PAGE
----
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Drive-through diplomas
Denair seniors partake in unique graduation ceremony
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Jennifer Tachiquin prepares to receive her diploma from the sun roof of her family’s car at Denair High School’s drive-through graduation ceremony on Friday (ANGELINA MARTIN/The Journal).

Though their graduation ceremony wasn’t quite what they expected at the beginning of their senior year, that didn’t stop Denair High School’s Class of 2020 from celebrating on Friday night.

Due to social distancing requirements caused by the coronavirus pandemic, schools throughout the state are experiencing a different kind of commencement this year. DHS seniors voted earlier this month to host the school’s first-ever drive-through graduation ceremony at their football stadium, rather than postpone the ceremony until later in the year or film a virtual graduation as other schools have done.

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Denair High School principal Kara Backman hands Alyssa Bedari her diploma through the window during the school’s drive-through graduation Friday evening (ANGELINA MARTIN/The Journal).

“They were really adamant on making sure they celebrated on the original day of their graduation,” DHS principal Kara Backman said.

The balloons, signs and family members that typically fill the stands on graduation day in Denair were confined to cars this year, but that didn’t make the ceremony any less memorable. Vehicles piled into the stadium with graduates comfortably seated in the beds of trucks, poking out of their sunroofs or seated in the passenger side alongside those closest to them.

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Denair High School valedictorian Jacob Carlos gives his speech from the bed of his family’s truck (ANGELINA MARTIN/The Journal).

Backman began her position as DHS principal the same year the Class of 2020 started their freshmen year, she said, so she feels a special connection with the group and was emotional seeing them leave under such circumstances. They made the most of it, however, with students giving speeches from their cars and Backman delivering diplomas from the side of the track — with plenty of sanitizing wipes involved.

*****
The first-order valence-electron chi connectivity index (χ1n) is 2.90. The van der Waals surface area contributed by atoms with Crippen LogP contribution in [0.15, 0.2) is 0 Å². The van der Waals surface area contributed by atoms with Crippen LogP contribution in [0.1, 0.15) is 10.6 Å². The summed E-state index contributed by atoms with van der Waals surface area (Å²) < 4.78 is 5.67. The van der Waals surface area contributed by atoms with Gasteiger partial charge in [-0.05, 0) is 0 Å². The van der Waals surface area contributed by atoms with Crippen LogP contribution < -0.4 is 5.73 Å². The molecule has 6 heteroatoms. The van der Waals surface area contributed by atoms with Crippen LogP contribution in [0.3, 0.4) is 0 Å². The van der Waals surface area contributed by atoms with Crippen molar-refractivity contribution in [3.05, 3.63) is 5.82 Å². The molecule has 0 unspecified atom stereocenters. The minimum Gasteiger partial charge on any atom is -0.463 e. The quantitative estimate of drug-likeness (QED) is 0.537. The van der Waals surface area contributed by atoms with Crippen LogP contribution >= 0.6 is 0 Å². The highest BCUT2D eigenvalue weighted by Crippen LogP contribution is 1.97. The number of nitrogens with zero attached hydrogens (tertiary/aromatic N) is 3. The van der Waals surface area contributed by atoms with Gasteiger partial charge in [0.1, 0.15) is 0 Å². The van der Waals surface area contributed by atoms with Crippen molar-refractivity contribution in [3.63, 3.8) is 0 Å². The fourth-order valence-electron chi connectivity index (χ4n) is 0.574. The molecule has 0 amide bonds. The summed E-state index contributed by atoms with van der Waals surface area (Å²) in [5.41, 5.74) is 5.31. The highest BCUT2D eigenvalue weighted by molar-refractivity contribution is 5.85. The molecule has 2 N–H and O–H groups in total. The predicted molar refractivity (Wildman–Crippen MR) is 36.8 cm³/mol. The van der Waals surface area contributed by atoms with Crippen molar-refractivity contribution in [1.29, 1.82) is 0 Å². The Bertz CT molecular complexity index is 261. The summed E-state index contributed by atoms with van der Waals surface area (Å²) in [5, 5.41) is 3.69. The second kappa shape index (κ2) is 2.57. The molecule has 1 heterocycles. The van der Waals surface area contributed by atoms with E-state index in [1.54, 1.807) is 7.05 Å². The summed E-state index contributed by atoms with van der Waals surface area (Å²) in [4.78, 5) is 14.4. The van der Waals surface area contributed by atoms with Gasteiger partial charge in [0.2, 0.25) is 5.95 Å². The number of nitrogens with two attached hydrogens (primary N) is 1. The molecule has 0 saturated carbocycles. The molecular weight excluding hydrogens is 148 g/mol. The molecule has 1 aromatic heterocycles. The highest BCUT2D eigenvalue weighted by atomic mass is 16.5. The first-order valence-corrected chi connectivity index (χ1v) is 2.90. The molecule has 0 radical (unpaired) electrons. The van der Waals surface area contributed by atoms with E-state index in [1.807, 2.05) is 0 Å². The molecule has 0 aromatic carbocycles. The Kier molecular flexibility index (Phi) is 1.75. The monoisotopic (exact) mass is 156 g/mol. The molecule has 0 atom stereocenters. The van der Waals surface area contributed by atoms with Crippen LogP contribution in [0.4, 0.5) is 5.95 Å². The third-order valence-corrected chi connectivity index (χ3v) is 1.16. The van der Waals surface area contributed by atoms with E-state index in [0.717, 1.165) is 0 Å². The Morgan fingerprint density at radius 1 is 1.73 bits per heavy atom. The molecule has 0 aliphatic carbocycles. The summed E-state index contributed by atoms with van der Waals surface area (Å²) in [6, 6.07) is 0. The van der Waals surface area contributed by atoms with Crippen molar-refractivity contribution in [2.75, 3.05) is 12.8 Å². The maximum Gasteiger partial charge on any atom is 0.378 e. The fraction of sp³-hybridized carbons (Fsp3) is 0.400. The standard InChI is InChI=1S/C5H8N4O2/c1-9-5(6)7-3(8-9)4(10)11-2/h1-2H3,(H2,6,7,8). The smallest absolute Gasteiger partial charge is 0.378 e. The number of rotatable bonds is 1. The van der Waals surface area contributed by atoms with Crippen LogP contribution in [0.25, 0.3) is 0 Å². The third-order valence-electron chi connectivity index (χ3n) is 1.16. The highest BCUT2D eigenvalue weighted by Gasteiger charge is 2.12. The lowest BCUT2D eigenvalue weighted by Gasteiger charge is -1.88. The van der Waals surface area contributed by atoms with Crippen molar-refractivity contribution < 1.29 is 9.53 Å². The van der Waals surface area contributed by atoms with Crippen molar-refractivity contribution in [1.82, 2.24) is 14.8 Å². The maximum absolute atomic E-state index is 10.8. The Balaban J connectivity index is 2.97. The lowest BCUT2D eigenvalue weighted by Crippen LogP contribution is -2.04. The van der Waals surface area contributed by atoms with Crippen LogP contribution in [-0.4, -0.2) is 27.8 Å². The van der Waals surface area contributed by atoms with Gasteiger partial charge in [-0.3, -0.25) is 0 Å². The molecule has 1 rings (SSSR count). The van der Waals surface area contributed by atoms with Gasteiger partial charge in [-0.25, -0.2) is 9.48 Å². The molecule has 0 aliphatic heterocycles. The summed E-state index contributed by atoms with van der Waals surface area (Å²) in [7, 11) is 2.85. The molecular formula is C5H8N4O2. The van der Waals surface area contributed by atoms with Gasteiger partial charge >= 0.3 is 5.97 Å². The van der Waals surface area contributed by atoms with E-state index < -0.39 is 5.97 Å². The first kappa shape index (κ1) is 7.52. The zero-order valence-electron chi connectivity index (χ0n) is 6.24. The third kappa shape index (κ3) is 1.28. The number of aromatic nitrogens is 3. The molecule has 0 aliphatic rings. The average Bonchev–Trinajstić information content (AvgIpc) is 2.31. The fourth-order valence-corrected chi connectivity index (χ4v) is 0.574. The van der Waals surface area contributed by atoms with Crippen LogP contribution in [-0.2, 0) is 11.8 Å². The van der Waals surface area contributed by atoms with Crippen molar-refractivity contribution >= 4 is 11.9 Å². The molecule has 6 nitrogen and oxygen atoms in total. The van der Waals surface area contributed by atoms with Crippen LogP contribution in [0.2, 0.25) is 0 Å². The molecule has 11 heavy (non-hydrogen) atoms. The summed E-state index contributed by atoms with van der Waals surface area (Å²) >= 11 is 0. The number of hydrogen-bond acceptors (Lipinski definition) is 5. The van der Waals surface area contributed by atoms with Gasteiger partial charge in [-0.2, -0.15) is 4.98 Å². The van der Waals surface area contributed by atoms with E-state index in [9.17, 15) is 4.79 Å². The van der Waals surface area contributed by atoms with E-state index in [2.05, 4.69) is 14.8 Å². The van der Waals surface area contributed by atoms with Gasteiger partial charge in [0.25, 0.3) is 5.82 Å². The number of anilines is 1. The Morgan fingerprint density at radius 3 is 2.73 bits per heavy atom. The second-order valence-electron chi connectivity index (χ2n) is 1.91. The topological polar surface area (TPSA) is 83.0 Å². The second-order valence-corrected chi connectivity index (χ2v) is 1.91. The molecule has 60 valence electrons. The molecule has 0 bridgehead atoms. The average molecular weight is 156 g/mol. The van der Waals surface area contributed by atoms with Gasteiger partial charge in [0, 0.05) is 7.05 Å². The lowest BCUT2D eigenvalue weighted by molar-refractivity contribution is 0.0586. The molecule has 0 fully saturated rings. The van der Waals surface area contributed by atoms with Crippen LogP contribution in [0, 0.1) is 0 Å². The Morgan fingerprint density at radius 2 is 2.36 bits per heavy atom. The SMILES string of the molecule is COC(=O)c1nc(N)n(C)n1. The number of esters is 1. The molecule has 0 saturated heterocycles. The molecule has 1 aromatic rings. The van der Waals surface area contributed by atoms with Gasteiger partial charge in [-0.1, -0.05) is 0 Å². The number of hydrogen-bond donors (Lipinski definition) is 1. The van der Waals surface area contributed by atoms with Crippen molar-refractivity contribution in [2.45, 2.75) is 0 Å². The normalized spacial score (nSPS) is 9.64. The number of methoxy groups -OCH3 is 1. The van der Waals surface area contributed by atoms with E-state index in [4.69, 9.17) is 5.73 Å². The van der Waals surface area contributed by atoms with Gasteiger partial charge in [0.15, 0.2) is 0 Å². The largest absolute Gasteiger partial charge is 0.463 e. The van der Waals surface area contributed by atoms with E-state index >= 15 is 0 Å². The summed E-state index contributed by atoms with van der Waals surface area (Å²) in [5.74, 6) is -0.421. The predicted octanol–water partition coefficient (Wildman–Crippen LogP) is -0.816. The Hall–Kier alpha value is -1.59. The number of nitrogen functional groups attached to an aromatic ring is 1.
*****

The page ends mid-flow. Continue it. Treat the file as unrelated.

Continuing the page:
“When I realized (graduation) wasn’t going to be real for them, I immediately went into principal mode just trying to really make sure we celebrated them to the fullest,” Backman said. “We’re very traditional in Denair. We’re community-based and we really want to be around each other. We wanted people to be able to congratulate all the hard work they’ve done.”

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Salutatorian Brigg Wenstrand speaks to the Class of 2020 as his family watches from the car (ANGELINA MARTIN/The Journal).

Backman held back tears as she delivered her speech congratulating the Class of 2020. Special farewell messages previously recorded by DHS seniors played over the loudspeakers as students arrived, and signs featuring photos of each student decorated both the football field and Lester Road alongside the high school. The ceremony was also live streamed on the DHS Facebook page for those who couldn’t get a coveted seat inside one of the vehicles.

Backman said the reaction to a drive-through graduation varied from student to student, but 47 percent of the 58 seniors who voted said they’d like to celebrate in their cars on May 22.

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Students and their families decorated their cars for the ceremony, which saw graduates receive their diplomas in drive-through fashion at the football stadium (ANGELINA MARTIN/The Journal).

“It’s sad for them, and they’re super excited because this is the first-ever class that this has happened to,” Backman said. “I think it’s amazing and sad at the same time.”

Senior Haylee Combs said she voted to have a drive-through graduation so that her class could celebrate together.

“I thought that if we waited until July we wouldn't have (a ceremony) because people would be moving to wherever they were going to college. I felt like it just wouldn’t work out...I thought we should take this opportunity to have one,” Combs said.

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Twins Brianna and Jacob Lewellen brought their family to the graduation ceremony on the back of a well-decorated flatbed truck (ANGELINA MARTIN/The Journal).

Combs’ classmate Blain Cole brought his parents, sister and uncle along in the family truck to watch him receive his diploma. He reflected on the final seven weeks of his senior year, from distance learning to missing out on some pretty special events, like a standard graduation ceremony. Though there was some sadness that he wasn’t sitting on the football field with his friends, he said, he was still able to appreciate the moment.

“This is probably one of the best graduations I could have asked for. It’s unique,” he said. “I think it’s cool because we’re making history.

“We were able to push through it and we’re all graduating.”